Knoll Textiles, 1945-2010 by Earl Martin
(Bard Graduate Center for Studies in the Decorative Arts, Design & Culture)

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Synopsis

In 1940, Hans Knoll founded a company in New York that soon earned a reputation for its progressive line of furniture. Florence Schust joined the firm and helped establish its interior design division, the Knoll Planning Unit. In 1947, the year after their marriage, Hans and Florence Knoll added a third division, Knoll Textiles, which brought textile production in line with a modern sensibility that used color and texture as primary design elements. In the early years, the company hired leading proponents of modern design as well as young, untried designers to create textile patterns. The division thrived in the late 1940s through 1960s and, in the following decade, adopted a more international outlook as design direction shifted to Europe. In the late 1970s and 1980s, Knoll tapped fashion designers and architects to bolster its brand. The pioneering use of new materials and a commitment to innovative design have remained Knoll's hallmarks to the present day.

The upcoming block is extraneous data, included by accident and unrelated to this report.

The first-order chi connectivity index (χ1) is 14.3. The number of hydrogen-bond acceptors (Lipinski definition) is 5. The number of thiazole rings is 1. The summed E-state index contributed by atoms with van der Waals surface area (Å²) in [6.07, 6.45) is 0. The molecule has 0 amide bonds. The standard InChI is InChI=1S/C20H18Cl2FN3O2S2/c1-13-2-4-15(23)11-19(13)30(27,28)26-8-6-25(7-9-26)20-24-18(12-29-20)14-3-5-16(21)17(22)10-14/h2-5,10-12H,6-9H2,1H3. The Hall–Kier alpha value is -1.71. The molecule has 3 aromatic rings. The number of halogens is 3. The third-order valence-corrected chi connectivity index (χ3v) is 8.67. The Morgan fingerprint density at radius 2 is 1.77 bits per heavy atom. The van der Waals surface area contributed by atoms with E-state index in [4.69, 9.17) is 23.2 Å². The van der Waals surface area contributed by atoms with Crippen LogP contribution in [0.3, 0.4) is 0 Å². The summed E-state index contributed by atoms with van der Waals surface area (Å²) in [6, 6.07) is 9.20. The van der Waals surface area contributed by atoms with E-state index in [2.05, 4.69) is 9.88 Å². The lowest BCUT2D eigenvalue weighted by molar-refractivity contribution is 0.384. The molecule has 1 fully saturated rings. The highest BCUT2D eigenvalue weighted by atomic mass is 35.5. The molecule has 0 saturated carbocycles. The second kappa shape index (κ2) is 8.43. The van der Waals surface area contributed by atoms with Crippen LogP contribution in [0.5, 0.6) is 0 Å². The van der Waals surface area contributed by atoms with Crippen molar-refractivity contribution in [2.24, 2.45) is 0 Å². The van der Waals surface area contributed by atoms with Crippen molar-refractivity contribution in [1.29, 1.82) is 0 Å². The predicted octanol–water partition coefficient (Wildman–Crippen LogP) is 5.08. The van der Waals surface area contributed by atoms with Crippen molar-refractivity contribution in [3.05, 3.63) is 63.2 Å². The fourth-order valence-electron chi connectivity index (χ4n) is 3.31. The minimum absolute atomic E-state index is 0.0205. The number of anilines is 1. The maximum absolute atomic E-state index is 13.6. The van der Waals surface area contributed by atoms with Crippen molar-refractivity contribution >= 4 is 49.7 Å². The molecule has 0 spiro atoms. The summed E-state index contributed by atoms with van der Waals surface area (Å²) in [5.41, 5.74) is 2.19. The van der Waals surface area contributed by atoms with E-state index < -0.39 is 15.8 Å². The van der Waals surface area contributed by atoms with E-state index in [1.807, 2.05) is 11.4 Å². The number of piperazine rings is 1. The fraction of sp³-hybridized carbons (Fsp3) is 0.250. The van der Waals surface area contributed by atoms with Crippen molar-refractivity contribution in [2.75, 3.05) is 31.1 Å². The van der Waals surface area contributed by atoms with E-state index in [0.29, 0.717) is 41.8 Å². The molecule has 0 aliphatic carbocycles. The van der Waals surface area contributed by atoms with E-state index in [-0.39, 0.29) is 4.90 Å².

With essays by experts, biographies of about eighty designers, and images of textiles, drawings, furniture, and ephemera, Knoll Textiles, 1945-2010 is the first comprehensive study devoted to a leading contributor to modern textile design. Highlighting the individuals and ideas that helped shape Knoll Textiles over the years, this book brings the Knoll brand and the role of textiles in the history of design to the forefront of public attention.

 

About Earl Martin

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Earl Martin is associate curator at the Bard Graduate Center, New York. Paul Makovsky is editorial director of Metropolis magazine. Bobbye Tigerman is assistant curator of decorative arts and design at the Los Angeles County Museum of Art. Angela Völker is emeritus curator of textiles at the MAK, Vienna. Susan Ward is an independent scholar.
 
Published August 31, 2011 by Yale University Press. 400 pages
Genres: History, Arts & Photography, Professional & Technical. Non-fiction

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